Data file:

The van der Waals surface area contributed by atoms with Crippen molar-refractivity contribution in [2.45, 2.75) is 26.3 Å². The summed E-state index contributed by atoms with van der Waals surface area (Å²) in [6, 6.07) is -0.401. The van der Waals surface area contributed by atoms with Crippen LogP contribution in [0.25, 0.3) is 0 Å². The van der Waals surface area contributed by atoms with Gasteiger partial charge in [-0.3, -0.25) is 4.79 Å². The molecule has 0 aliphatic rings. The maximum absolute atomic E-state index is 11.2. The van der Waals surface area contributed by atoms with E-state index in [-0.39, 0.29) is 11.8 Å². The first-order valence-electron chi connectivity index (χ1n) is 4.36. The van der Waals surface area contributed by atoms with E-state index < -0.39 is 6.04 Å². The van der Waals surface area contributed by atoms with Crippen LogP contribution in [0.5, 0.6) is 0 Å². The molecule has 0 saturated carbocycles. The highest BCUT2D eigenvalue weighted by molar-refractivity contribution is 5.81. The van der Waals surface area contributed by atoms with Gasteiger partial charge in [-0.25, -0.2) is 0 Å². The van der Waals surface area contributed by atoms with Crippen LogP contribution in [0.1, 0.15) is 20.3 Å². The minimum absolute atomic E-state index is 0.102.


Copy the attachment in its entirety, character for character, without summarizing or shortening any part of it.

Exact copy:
The van der Waals surface area contributed by atoms with Crippen molar-refractivity contribution in [2.45, 2.75) is 26.3 Å². The summed E-state index contributed by atoms with van der Waals surface area (Å²) in [6, 6.07) is -0.401. The van der Waals surface area contributed by atoms with Crippen LogP contribution in [0.25, 0.3) is 0 Å². The van der Waals surface area contributed by atoms with Gasteiger partial charge in [-0.3, -0.25) is 4.79 Å². The molecule has 0 aliphatic rings. The maximum absolute atomic E-state index is 11.2. The van der Waals surface area contributed by atoms with E-state index in [-0.39, 0.29) is 11.8 Å². The first-order valence-electron chi connectivity index (χ1n) is 4.36. The van der Waals surface area contributed by atoms with E-state index < -0.39 is 6.04 Å². The van der Waals surface area contributed by atoms with Crippen LogP contribution in [0.5, 0.6) is 0 Å². The molecule has 0 saturated carbocycles. The highest BCUT2D eigenvalue weighted by molar-refractivity contribution is 5.81. The van der Waals surface area contributed by atoms with Gasteiger partial charge in [-0.25, -0.2) is 0 Å². The van der Waals surface area contributed by atoms with Crippen LogP contribution in [0.1, 0.15) is 20.3 Å². The minimum absolute atomic E-state index is 0.102.